Consider, for example, who’s going to do the best job delivering F&I and compliance training, which providers offer the most sensible and liberal loan policy (if you need a working capital), and how much involvement you will have in claims.

When you lay these questions out on a side-by-side basis, it becomes fair to everybody. You end up knowing exactly what you’re paying for. That will help you make a good, articulate, analytical decision.

10. Choosing a Provider that Restricts Your Rights of Ownership

Too many dealers choose a provider that restricts your rights of ownership. If your provider doesn’t let you have involvement with high-dollar claims, doesn’t meet with you on a quarterly basis to look at trends and losses, doesn’t have innovative products, doesn’t allow you to choose the investment manager or manage the funds, or doesn’t allow you to borrow earned and unearned premium, you may have chosen the wrong provider.

Dealers should demand all of the above as well as transparency on fees, claims and reserves and useful, understandable reporting, counseling and consulting. In short, you need to know how the reinsurance works and how it’s going to work for you — now and well into the future.

BONUS Mistake No. 11: Not Realizing the Substantial Amount of Net Profit, Cash and Working Capital a Reinsurance Platform Will Provide You and Your Family

When I was a dealer, I made this mistake because I did not understand how reinsurance worked. Only after I sold my dealerships did I realize the massive amount of money I left on the table.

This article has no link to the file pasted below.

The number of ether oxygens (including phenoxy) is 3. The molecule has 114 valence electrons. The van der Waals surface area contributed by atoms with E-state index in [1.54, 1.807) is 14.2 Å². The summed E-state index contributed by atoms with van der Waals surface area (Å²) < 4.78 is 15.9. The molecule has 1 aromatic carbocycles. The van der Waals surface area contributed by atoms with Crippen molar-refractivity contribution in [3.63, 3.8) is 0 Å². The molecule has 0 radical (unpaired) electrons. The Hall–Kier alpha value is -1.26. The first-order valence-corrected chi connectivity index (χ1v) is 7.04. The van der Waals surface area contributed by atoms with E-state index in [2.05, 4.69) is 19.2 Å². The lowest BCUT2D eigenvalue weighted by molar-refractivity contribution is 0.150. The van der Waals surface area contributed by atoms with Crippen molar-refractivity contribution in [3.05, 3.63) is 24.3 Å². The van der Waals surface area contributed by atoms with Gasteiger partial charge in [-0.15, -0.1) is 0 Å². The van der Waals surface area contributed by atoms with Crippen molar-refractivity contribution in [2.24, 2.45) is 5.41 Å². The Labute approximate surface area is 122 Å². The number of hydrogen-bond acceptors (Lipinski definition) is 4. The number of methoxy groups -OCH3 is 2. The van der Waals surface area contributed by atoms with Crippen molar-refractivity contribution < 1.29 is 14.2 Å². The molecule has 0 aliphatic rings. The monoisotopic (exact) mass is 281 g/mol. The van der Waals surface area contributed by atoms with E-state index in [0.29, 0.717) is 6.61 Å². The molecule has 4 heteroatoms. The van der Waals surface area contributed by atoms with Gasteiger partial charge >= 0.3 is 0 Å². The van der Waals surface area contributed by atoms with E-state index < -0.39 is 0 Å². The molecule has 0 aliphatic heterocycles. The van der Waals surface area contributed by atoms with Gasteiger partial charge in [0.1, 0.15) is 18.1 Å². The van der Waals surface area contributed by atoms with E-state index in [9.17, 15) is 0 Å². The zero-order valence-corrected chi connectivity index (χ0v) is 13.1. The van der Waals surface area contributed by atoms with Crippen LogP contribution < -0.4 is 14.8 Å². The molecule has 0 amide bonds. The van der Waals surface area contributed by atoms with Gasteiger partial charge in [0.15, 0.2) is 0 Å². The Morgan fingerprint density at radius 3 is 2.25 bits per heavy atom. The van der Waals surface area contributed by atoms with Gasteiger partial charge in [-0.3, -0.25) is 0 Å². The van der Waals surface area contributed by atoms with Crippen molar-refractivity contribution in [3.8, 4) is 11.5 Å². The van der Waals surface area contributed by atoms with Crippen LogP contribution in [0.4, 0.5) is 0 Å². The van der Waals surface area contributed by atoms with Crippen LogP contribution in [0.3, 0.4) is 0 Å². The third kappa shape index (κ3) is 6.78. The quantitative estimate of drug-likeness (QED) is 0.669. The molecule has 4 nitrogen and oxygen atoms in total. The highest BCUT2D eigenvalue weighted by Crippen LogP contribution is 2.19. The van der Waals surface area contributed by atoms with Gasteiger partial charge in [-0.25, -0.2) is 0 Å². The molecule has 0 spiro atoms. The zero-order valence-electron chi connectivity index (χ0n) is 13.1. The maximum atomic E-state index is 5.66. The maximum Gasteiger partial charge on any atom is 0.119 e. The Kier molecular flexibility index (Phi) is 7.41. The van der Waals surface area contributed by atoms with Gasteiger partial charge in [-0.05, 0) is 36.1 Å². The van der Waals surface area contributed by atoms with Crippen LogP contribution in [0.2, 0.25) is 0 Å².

Reinsurance company ownership will help you and your family build personal wealth outside the dealership. It’s your own financial asset, separate from your retail enterprise but fueled by its success. If you have yet to take advantage, you are giving your underwriting profits away.

Make reinsurance an urgent matter. Get into the right structure with the right provider right now, and avoid the mistakes that leave tax-advantaged income on the table.

Properly selected and leveraged, the right program can benefit every aspect of your dealership enterprise.

Graye Wolfe is a former 10-store, 14-franchise dealer from Boise, Idaho, and senior managing director for Portfolio, a national provider of reinsurance and F&I programs and products. He is also the founder of Performance Improvement Concepts and a graduate of Northwood University and the NADA Dealer Candidate Academy.


"Properly selected and leveraged, the right program can benefit every aspect of your dealership enterprise."